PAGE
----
Monday, March 30, 2015

Interstate 69 comes through town

There's a new highway inside the loop:
Houston drivers will be getting a new freeway through downtown, but without a single improvement in their commute.

The Texas Transportation Commission on Thursday approved dedicating 11 miles of U.S. 59 as Interstate 69, all within Loop 610. The designation closes a gap, making 75 miles of U.S. 59 jointly I-69 in the Houston area.

In metropolitan Houston, however, it is unlikely anyone will notice a difference, or change their habits of what they call the freeway, because the "new" interstate will be dual-branded with U.S. 59.
In other words, people will still call it the Southwest Freeway south of downtown and the Eastex Freeway north of downtown.

This process began a few years ago, when the Interstate 69 designation was added to the section of the Eastex Freeway between Loop 610 and Cleveland. Interstate status was bestowed upon the portion of the Southwest Freeway between 610 and Richmond about a year later. The TTC's latest action simply closes the gap. Eventually, I-69 will stretch all the way from Mexico to Canada:
I-69 is a multi-state freeway years in the making, linking the Rio Grande Valley with Port Huron, Mich. Sometimes called the "NAFTA Highway" because it links Mexican and Canadian port cities and many U.S. metro areas, it is far from finished. Arkansas and Louisiana have not started on a single piece of the project, though planning for the interstate began in 1992.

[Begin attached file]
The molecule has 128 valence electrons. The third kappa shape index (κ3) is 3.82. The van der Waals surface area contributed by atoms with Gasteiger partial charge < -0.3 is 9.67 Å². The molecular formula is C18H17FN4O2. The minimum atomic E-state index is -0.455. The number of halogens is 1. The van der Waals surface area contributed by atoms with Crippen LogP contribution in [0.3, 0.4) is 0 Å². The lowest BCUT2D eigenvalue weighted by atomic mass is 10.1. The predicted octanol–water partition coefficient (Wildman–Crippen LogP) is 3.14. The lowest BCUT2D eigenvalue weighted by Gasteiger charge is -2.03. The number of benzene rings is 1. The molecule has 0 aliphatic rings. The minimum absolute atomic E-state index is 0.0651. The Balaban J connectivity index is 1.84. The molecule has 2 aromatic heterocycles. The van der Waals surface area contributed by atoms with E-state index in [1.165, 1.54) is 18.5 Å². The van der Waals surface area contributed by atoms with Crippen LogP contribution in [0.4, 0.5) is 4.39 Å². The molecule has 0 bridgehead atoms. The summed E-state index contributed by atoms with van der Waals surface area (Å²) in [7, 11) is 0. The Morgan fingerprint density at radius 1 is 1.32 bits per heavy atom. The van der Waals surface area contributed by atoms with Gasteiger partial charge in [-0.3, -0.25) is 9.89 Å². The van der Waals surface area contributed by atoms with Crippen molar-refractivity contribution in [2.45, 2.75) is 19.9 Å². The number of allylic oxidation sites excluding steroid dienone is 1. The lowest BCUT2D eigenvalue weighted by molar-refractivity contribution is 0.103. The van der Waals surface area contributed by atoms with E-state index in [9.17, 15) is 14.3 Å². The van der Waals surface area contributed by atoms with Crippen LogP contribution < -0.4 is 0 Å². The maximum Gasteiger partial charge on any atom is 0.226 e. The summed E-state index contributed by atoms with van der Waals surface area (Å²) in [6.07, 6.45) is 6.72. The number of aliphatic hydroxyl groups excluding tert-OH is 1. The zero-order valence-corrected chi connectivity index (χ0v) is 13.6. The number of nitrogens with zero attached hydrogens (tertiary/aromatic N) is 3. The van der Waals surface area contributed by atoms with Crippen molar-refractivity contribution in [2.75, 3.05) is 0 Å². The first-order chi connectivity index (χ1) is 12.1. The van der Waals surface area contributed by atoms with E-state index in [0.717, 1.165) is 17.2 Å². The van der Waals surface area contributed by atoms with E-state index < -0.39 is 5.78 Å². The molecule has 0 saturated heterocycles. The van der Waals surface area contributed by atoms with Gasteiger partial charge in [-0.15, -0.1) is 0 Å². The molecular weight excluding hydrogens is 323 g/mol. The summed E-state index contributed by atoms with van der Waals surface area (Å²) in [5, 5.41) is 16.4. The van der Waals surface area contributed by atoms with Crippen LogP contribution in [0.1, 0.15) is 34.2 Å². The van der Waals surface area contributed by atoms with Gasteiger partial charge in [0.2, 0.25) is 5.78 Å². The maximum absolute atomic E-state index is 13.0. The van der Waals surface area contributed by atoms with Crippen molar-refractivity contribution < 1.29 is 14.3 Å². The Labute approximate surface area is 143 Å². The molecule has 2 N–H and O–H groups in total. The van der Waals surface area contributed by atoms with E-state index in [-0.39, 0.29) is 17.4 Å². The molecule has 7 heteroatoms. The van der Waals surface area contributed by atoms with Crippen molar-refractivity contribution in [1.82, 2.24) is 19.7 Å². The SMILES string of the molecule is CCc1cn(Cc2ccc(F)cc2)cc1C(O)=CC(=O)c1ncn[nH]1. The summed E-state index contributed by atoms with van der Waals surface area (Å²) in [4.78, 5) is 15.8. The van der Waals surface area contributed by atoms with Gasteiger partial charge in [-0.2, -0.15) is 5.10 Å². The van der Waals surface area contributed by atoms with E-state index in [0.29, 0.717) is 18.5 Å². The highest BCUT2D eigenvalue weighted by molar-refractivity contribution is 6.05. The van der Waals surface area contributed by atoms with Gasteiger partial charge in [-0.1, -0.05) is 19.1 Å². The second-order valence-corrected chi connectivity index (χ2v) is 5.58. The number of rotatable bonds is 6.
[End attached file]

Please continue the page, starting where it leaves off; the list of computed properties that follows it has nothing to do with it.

Texas made I-69 a priority in the past decade, citing the need to improve the movement of goods through the state. Most of the effort to create I-69 is focused on improving existing federal highways to interstate standards, meaning restricted access and no at-grade intersections among other specifics.

Work along U.S. 59 between County Road 227 in Wharton County and Spur 10 in Fort Bend County, set to start this year, will upgrade the stretch so it can be designated part of I-69, as well.
So how long before the new signs go up?
First, none of the U.S. 59 signs are going away. I-69 are being added, gradually, over the next couple months, said Karen Othon, spokeswoman for the Texas Department of Transportation in Houston. Crews are making the signs, and will put them where the current U.S. 59 signs are now.

Othon said the segment officials recently designated is more complicated than others in the area because there are so many signs and references to the highway. Officials estimate the new signs along the 11-mile segment will cost about $100,000.

Larger signs, such as the overhead directional signs common above downtown lanes, won’t be replaced, Othon said. In most cases, an I-69 emblem will just be added.
For what it's worth, Google Maps wasted no time in adding the I-69 shields to their maps. And Swamplot commenters wasted no time making juvenile double-entendres.

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